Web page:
Allen, Tim, and Koen Vlassenroot, eds. The Lord’s Resistance Army: Myths and Realities. London: Zed, 2010.
Edited volume with comprehensive overview and analysis of the LRA movement, roots of the conflict, ideology, political impact, and consequences for civilians up to 2010, as well as an interview with Joseph Kony. Also examines the Juba peace process and the ICC indictments, and the ensuing debate on the interaction of peace and justice.
Behrend, Heike. Alice Lakwena & the Holy Spirits. Translated by Mitch Cohen. Eastern African Studies. Kampala, Uganda: Fountain, 1999.
History of the HSM and its organization under Alice Auma, who claimed to be possessed by a spiritual force known as Lakwena, in the social and historical context of Uganda.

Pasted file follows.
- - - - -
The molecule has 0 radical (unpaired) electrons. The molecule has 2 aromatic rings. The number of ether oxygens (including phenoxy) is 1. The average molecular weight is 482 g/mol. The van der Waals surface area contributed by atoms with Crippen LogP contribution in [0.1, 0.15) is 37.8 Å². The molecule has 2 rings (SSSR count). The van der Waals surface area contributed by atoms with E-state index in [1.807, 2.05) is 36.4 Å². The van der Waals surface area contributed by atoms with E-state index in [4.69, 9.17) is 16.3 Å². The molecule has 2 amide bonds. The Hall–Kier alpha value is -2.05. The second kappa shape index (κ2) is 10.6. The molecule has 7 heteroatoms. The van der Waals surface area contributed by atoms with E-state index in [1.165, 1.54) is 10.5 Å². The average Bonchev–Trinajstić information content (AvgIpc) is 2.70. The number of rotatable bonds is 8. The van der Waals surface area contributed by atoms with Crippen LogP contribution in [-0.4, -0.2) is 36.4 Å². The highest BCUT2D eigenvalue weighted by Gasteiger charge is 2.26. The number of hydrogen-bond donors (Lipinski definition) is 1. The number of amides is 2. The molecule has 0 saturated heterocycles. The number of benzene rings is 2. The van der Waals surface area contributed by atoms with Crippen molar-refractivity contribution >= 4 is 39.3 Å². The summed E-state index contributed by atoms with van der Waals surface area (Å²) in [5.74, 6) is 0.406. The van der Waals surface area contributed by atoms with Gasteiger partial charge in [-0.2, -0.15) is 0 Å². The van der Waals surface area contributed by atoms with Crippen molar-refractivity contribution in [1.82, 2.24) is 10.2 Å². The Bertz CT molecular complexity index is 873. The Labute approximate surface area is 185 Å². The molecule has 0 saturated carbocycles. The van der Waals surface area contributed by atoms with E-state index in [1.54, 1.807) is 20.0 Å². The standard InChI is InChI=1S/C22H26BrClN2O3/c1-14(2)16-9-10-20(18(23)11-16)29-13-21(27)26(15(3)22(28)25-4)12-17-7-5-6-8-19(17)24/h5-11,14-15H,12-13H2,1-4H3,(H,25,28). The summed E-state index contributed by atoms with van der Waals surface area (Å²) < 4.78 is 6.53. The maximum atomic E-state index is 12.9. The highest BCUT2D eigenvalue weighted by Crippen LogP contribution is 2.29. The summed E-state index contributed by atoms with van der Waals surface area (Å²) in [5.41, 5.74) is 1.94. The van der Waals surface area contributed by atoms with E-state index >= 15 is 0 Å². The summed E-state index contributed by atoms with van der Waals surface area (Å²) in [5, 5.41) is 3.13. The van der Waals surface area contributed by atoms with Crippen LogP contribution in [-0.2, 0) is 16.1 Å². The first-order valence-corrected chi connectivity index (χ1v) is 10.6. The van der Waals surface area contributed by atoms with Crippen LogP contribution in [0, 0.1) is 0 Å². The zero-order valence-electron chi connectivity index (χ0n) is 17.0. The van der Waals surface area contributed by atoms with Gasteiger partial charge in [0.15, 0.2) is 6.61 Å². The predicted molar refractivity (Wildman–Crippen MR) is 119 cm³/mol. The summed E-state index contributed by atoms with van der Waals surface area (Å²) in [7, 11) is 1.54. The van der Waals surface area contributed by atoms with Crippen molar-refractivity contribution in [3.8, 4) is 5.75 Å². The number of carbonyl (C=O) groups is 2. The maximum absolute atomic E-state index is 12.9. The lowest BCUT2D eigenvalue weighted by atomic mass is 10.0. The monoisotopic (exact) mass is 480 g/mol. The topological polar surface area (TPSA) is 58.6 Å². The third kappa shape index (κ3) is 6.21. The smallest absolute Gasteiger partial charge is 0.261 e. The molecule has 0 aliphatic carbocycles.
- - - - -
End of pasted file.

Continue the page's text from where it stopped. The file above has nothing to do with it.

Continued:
Doom, Ruddy, and Koen Vlassenroot. “Kony’s Message: A new Koine? The Lord’s Resistance Army in Northern Uganda.” African Affairs 98.390 (1999): 5–36.
Background on the origins of the LRA in Ugandan history, including the status of the Acholi as an already war-weary and marginalized people at the time of the movement’s emergence, and progress of the conflict, peace efforts, and international dimensions up to the article’s publication in 1999. Available online for purchase or by subscription.
Dunn, Kevin C. “Uganda: The Lord’s Resistance Army.” In Special Issue: ICTs, “Virtual Colonisation” & Political Economy. Review of African Political Economy 31.99 (2004): 139–142.
Background on the LRA movement’s formation and motivations, as well as an account of the movement’s military fortunes, political impact, and international connections during the period from 1999 to 2004. Available online for purchase or by subscription.